Wednesday, July 17, 2019

Chest Pain in Teens: Anxiety Could Be the Culprit

By Molly Ray, MD
Pediatric Resident at The University of Texas at Austin Dell Medical School
Member, Texas Medical Association

“Do you ever feel like your heart is beating so hard it wants to jump out of your chest?” If you tell your doctor you have chest pain, he or she might ask this question.

Sometimes chest pain, chest tightness, or palpitations (a feeling of pounding/racing heart beat) are an indication of a serious condition such as a myocardial infarction (a heart attack) or severe allergic reaction (anaphylaxis).

However, what might seem surprising is that more teenage patients are visiting the emergency department or their physician complaining of chest pain. The cause of this pain in this unlikely group of patients? Acute anxiety.

Anxiety is becoming a more common diagnosis in the world of adolescent medicine. The National Institutes of Health (NIH) reports that nearly 32% of adolescent patients surveyed on the National Comorbidity Survey - Adolescent Supplement (NCS-A) have an anxiety disorder, with girls affected more often than boys. Signs and symptoms of an acute presentation of anxiety (an anxiety or panic attack) include chest pain, palpitations, shortness of breath, difficulty sleeping, poor academic performance, and feelings of uncontrollability, among various others.

How will my doctor determine if there is a serious problem?

If an adolescent patient says chest pain is the main reason for their visit to the emergency department or other acute-care facility, the most important thing the doctor will do is get a thorough medical history of that patient. It is important to know if the adolescent has any underlying medical conditions that might raise suspicion of something more serioussuch as a history of heart surgery or murmur, a bleeding disorder, any medications the patient may be taking, a family history of anyone with heart problems including sudden death at a young age (less than 50),  or if the young patient has a pacemaker. It is also important to note the factors and timing of the chest pain – time of day the pain first started; where the patient was; what they were doing; and how long the pain has been occurring. The answers to these questions will determine which tests, if any, are necessary for the doctor to perform.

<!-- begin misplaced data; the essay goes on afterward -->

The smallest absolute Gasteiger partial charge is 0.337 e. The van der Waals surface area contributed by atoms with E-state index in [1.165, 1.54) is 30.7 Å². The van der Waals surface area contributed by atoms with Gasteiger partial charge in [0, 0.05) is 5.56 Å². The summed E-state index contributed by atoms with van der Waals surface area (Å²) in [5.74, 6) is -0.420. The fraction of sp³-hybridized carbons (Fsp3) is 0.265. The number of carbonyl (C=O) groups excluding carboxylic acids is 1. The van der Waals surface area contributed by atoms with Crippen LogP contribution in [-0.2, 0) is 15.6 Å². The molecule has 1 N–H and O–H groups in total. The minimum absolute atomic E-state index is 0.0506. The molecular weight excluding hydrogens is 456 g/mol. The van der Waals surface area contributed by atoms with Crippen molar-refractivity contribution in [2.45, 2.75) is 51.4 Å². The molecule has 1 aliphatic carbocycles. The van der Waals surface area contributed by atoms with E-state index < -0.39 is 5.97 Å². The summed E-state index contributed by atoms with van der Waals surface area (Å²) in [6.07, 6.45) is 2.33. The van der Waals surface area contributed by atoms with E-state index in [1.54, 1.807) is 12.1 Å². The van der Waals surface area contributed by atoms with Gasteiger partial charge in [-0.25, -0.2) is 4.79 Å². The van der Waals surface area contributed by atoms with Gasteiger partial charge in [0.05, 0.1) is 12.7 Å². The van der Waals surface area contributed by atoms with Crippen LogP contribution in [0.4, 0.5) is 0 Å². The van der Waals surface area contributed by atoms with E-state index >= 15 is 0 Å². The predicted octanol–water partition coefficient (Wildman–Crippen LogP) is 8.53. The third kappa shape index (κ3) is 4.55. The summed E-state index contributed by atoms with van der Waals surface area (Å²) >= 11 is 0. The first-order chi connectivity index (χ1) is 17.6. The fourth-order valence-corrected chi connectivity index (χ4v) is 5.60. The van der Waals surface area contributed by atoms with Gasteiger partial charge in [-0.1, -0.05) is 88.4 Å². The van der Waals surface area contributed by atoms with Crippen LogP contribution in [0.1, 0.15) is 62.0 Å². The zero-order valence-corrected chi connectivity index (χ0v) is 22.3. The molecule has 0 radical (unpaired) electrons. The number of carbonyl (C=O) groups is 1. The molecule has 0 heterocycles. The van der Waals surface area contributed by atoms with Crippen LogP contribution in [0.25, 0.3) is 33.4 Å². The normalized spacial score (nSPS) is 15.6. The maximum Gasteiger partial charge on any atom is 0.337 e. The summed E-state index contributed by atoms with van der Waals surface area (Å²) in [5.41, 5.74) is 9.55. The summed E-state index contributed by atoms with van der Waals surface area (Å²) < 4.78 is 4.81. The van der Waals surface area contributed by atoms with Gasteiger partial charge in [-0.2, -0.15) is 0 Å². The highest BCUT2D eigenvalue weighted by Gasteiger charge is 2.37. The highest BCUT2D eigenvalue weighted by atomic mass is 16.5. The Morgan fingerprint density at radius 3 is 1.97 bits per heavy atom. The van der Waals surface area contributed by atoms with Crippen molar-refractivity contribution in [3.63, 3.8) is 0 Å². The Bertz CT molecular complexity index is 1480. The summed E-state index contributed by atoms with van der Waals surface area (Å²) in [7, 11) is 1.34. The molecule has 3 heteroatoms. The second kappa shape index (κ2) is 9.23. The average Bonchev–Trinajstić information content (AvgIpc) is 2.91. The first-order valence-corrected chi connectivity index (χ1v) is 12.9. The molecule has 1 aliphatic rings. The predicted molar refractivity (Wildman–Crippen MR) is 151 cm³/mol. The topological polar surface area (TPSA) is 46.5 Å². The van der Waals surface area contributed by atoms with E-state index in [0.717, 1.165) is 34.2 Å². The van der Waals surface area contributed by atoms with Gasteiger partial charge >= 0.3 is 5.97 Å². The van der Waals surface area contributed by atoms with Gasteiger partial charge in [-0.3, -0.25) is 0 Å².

What are some of the most commonly used tests?

Two of the most frequently used tests to determine the cause of chest pain in adolescents include:
  •         Electrocardiogram (ECG/EKG) – This is a tracing of your heart beat to see how fast, or slow, your heart is beating and if there are any indications of an abnormal rhythm (an arrhythmia) such as skipped beats, premature beats, or abnormal communication between the upper and lower chambers of the heart. This test is performed by placing 12 or 15 stickers containing electrical leads across the chest to capture the electrical current present in the heart. This creates an interpretable picture of the electrical activity in the heart.
  •         Chest X-ray – This is an image of the chest which allows your doctor to look at the size and shape of your heart (cardiac silhouette). We also look at the surrounding structures such as the lungs, ribs, sternum, and portions of your abdomen, which may also contain clues to the source of your chest pain.

In a healthy adolescent with anxiety these tests will likely be normal.

What can you do to help prevent acute anxiety?
  •        Recognize your triggers – Keep track of what you are doing, what you are thinking about, who you are with, and where you are when you note feelings of chest pain or other symptoms of anxiety.
  •         Develop coping strategies – This is not an easy thing to do. Finding people, places, and things that will help prepare you for interactions with your triggers or distract you from them can be helpful.
  •         Find someone to talk to – All primary care physicians and providers likely use some type of screening tool to help identify patients with signs/symptoms of anxiety early so they can help patients and connect them to the right resources. Your primary care doctor is a great place to start.

In this modern age, there are many internal and external pressures and stressors that can trigger anxiety in teens; this is something to note as more of them report chest pain and anxiety disorder diagnoses continue to rise. This article only briefly addresses one possible cause of chest pain. If you or your teen are experiencing chest pain alone, or with any other symptoms, it is important to talk to your physician.

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